"I woke up when someone slammed the door"
Aerosmith’s career is a strange one. During the 70s they came out of nowhere to establish themselves as America’s home-grown stadium fillers, take all the drugs and make minimum commercial impact outside of north America. As the decade closed they carelessly lost not just one, but both, of their guitar players, Brad Whitford and Joe Perry, so as the 80s dawned the band were pretty much at rock bottom. The return of Whitford and Perry in 1984 was the start of a reversal of fortune, interventions for substance abuse and drug rehab sessions. There was also some intense career rebuilding, as Aerosmith were dragged back to relevance by Run D.M.C., and then adopted Bon Jovi’s approach of bringing in outside writers to help them pen a bunch of accessible and shamelessly commercial pop-rock numbers that would see them make in roads on the European charts for the first time.
Following this unexpected career revival, Aerosmith had accusations of selling out regularly thrown at them, but by this time they had become stadium filling megastars. Many of the band’s established fans abandoned them at this point, and to this day refuse to give any credit to the material that Aerosmith released following their 1987 comeback, however, Aerosmith had tapped in to a huge global audience, and over the course of three albums on Geffen Records, they became one of the biggest hard rock bands on the planet, despite the fact that they were stylistically opposite to the rising grungesters of the early 90s.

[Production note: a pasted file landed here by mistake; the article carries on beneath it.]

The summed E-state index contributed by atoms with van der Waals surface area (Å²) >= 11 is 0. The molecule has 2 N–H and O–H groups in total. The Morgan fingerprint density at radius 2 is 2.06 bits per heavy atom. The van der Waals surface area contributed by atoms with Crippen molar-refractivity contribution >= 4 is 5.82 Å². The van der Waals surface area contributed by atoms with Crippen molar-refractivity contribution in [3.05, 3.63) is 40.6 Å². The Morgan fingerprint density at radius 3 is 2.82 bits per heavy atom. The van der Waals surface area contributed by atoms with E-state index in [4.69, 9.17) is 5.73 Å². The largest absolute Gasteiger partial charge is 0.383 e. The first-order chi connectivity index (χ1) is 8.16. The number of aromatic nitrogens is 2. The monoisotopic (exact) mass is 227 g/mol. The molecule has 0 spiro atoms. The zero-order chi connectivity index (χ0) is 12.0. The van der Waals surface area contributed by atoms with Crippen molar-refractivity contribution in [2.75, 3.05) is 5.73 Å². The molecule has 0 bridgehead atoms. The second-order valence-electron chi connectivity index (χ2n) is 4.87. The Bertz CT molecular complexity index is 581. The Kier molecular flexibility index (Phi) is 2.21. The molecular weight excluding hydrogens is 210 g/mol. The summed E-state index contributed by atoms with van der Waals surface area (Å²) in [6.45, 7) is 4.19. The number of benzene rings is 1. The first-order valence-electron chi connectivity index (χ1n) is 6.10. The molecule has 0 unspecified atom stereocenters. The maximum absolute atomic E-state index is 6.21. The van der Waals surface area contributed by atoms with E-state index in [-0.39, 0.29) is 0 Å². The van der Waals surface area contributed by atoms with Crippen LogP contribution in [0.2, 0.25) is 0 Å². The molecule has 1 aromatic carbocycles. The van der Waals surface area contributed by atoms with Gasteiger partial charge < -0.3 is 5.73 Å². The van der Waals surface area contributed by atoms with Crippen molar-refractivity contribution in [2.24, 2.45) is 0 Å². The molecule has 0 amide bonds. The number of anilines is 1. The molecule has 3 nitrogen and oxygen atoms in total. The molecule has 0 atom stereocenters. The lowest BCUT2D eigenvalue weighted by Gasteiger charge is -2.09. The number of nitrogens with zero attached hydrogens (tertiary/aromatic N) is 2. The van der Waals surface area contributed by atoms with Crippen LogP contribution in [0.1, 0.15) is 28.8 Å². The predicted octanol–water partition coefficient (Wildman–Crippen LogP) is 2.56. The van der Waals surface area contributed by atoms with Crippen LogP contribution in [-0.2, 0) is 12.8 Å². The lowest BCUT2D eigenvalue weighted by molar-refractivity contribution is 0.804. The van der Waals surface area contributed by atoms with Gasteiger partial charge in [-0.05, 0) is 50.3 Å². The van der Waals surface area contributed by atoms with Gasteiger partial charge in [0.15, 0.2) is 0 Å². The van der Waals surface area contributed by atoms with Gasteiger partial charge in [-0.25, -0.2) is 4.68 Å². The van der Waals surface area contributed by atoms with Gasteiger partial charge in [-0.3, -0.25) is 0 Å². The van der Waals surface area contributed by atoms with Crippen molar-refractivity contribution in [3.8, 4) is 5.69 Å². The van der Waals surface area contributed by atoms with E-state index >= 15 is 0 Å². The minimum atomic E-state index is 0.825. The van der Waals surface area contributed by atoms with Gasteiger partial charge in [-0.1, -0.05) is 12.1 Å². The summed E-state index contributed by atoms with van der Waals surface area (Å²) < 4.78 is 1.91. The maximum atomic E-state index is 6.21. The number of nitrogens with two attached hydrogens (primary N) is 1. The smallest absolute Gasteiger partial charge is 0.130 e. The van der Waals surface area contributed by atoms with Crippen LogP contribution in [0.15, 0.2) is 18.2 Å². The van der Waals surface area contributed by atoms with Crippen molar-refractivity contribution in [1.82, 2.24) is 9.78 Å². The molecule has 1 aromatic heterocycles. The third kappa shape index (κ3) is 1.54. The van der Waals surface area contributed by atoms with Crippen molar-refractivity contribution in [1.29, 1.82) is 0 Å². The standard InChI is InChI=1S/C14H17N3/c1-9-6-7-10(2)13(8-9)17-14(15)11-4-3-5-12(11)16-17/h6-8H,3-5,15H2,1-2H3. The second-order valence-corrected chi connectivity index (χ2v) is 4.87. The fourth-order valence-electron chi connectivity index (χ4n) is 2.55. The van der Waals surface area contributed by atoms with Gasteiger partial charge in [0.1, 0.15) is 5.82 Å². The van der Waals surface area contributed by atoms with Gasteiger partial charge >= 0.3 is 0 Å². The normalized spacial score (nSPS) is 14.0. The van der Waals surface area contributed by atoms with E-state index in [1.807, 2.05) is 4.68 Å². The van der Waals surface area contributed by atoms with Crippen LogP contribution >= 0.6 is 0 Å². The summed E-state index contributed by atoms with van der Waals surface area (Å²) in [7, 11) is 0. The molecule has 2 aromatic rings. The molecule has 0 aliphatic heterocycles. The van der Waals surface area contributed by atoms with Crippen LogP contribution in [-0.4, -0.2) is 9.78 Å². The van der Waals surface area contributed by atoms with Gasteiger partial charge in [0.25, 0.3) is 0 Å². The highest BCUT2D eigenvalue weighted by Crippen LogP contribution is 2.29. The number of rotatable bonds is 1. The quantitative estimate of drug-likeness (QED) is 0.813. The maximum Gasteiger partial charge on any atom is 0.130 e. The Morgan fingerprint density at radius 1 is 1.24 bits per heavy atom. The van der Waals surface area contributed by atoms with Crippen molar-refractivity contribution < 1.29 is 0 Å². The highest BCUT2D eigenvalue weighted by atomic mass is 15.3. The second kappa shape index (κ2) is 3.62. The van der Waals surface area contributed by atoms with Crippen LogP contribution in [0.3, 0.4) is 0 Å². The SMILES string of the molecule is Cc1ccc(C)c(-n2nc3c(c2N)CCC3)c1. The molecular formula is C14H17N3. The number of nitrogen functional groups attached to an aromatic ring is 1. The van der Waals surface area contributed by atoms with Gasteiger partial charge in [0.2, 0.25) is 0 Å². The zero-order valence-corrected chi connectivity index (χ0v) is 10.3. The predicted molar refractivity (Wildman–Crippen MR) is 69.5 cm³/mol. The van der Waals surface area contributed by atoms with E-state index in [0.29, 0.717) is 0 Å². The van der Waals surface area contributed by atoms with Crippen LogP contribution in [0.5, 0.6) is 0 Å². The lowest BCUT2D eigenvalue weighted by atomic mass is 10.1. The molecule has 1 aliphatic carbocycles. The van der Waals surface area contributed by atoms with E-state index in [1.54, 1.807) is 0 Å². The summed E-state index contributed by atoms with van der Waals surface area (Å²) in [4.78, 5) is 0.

Released in 1994, Big Ones, as its names suggests, collected the biggest hit singles that Aerosmith had racked up since their lazarine comeback. Given that the three albums which Aerosmith released during this period, 1987’s Permanent Vacation, 1989’s Pump, and 1993’s Get a Grip were a mixed bag, with Pump being the most consistent of the bunch, and the other two being patchy albums which leaned too heavily on the big hits, Big Ones is an economical way of getting hold of Aerosmith’s singles from their most commercially fertile years. True, during this period Aerosmith and their writing partners only seemed to have three go-to settings – riff heavy party rock, sleazy smut rock, or power ballads, but their singles were among the very best rockers and power ballads being released at the time.
Given that a compilation like Big Ones is aimed squarely at the pop market, it was perhaps inevitable that rock album purists rolled their eyes and continued to decry Aerosmith’s ‘selling out’, however Big Ones did massive business for the band and remains a fine collection of material that stands up to repeated plays. This is the Aerosmith whose videos dominated the hard rock elements of MTV through the late 80s and into the mid 90s, and therefore Big Ones is still the Aerosmith collection that most fair-weather fans would reach for before anything else, and it’s just a shame that they weren’t able to include their collaboration with Run D.M.C. on the version of “Walk This Way” that had reinvigorated their career.
The material on Big Ones may have infuriated Aerosmith’s long term fans, but as a collection of pop-rockers that made the hair metallers of the era look like hilariously pale imitations, it’s hard to fault, and it remains the compilation that makes the case for Aerosmith as pop stars.